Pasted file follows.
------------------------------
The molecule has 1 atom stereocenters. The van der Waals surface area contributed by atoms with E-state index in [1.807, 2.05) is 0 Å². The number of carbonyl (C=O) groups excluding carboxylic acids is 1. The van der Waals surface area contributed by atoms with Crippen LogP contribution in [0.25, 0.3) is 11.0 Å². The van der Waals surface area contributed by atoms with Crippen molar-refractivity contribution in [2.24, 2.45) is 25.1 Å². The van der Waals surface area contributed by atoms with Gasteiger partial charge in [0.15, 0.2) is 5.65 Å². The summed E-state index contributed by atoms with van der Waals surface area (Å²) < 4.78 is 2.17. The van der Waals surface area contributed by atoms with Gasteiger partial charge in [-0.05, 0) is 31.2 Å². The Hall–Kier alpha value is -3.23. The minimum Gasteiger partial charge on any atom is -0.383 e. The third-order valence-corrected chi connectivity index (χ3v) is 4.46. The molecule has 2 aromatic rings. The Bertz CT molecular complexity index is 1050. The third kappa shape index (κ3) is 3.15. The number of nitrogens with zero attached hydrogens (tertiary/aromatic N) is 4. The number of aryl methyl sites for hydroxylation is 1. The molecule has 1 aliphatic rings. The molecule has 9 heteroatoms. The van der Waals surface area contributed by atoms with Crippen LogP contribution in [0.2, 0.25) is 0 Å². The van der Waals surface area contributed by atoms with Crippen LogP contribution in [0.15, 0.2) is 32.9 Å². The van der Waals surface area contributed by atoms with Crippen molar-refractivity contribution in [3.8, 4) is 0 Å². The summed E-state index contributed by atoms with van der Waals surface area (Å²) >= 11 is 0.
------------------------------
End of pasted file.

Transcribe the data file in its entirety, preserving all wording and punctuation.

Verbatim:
The molecule has 1 atom stereocenters. The van der Waals surface area contributed by atoms with E-state index in [1.807, 2.05) is 0 Å². The number of carbonyl (C=O) groups excluding carboxylic acids is 1. The van der Waals surface area contributed by atoms with Crippen LogP contribution in [0.25, 0.3) is 11.0 Å². The van der Waals surface area contributed by atoms with Crippen molar-refractivity contribution in [2.24, 2.45) is 25.1 Å². The van der Waals surface area contributed by atoms with Gasteiger partial charge in [0.15, 0.2) is 5.65 Å². The summed E-state index contributed by atoms with van der Waals surface area (Å²) < 4.78 is 2.17. The van der Waals surface area contributed by atoms with Gasteiger partial charge in [-0.05, 0) is 31.2 Å². The Hall–Kier alpha value is -3.23. The minimum Gasteiger partial charge on any atom is -0.383 e. The third-order valence-corrected chi connectivity index (χ3v) is 4.46. The molecule has 2 aromatic rings. The Bertz CT molecular complexity index is 1050. The third kappa shape index (κ3) is 3.15. The number of nitrogens with zero attached hydrogens (tertiary/aromatic N) is 4. The number of aryl methyl sites for hydroxylation is 1. The molecule has 1 aliphatic rings. The molecule has 9 heteroatoms. The van der Waals surface area contributed by atoms with Crippen LogP contribution in [0.2, 0.25) is 0 Å². The van der Waals surface area contributed by atoms with Crippen LogP contribution in [0.15, 0.2) is 32.9 Å². The van der Waals surface area contributed by atoms with Crippen molar-refractivity contribution in [3.8, 4) is 0 Å². The summed E-state index contributed by atoms with van der Waals surface area (Å²) >= 11 is 0.